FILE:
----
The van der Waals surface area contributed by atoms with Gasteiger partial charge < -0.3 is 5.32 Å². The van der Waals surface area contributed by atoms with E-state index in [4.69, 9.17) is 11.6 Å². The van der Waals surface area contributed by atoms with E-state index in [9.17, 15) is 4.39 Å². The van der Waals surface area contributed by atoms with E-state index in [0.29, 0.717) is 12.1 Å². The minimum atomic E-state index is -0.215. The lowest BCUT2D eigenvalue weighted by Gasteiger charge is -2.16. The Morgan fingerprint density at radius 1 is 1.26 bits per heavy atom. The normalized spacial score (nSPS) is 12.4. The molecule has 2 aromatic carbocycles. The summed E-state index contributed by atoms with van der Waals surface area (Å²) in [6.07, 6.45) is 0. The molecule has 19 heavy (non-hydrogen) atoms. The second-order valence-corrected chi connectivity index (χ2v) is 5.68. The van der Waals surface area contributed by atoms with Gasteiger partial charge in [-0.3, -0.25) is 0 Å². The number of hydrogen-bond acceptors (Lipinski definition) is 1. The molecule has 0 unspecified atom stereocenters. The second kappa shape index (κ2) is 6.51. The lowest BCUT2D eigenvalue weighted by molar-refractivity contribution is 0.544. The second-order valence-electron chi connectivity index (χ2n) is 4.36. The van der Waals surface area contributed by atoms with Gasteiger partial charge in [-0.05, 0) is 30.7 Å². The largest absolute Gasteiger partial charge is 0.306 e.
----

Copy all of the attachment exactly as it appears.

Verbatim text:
The van der Waals surface area contributed by atoms with Gasteiger partial charge < -0.3 is 5.32 Å². The van der Waals surface area contributed by atoms with E-state index in [4.69, 9.17) is 11.6 Å². The van der Waals surface area contributed by atoms with E-state index in [9.17, 15) is 4.39 Å². The van der Waals surface area contributed by atoms with E-state index in [0.29, 0.717) is 12.1 Å². The minimum atomic E-state index is -0.215. The lowest BCUT2D eigenvalue weighted by Gasteiger charge is -2.16. The Morgan fingerprint density at radius 1 is 1.26 bits per heavy atom. The normalized spacial score (nSPS) is 12.4. The molecule has 2 aromatic carbocycles. The summed E-state index contributed by atoms with van der Waals surface area (Å²) in [6.07, 6.45) is 0. The molecule has 19 heavy (non-hydrogen) atoms. The second-order valence-corrected chi connectivity index (χ2v) is 5.68. The van der Waals surface area contributed by atoms with Gasteiger partial charge in [-0.3, -0.25) is 0 Å². The number of hydrogen-bond acceptors (Lipinski definition) is 1. The molecule has 0 unspecified atom stereocenters. The second kappa shape index (κ2) is 6.51. The lowest BCUT2D eigenvalue weighted by molar-refractivity contribution is 0.544. The second-order valence-electron chi connectivity index (χ2n) is 4.36. The van der Waals surface area contributed by atoms with Gasteiger partial charge in [-0.05, 0) is 30.7 Å². The largest absolute Gasteiger partial charge is 0.306 e.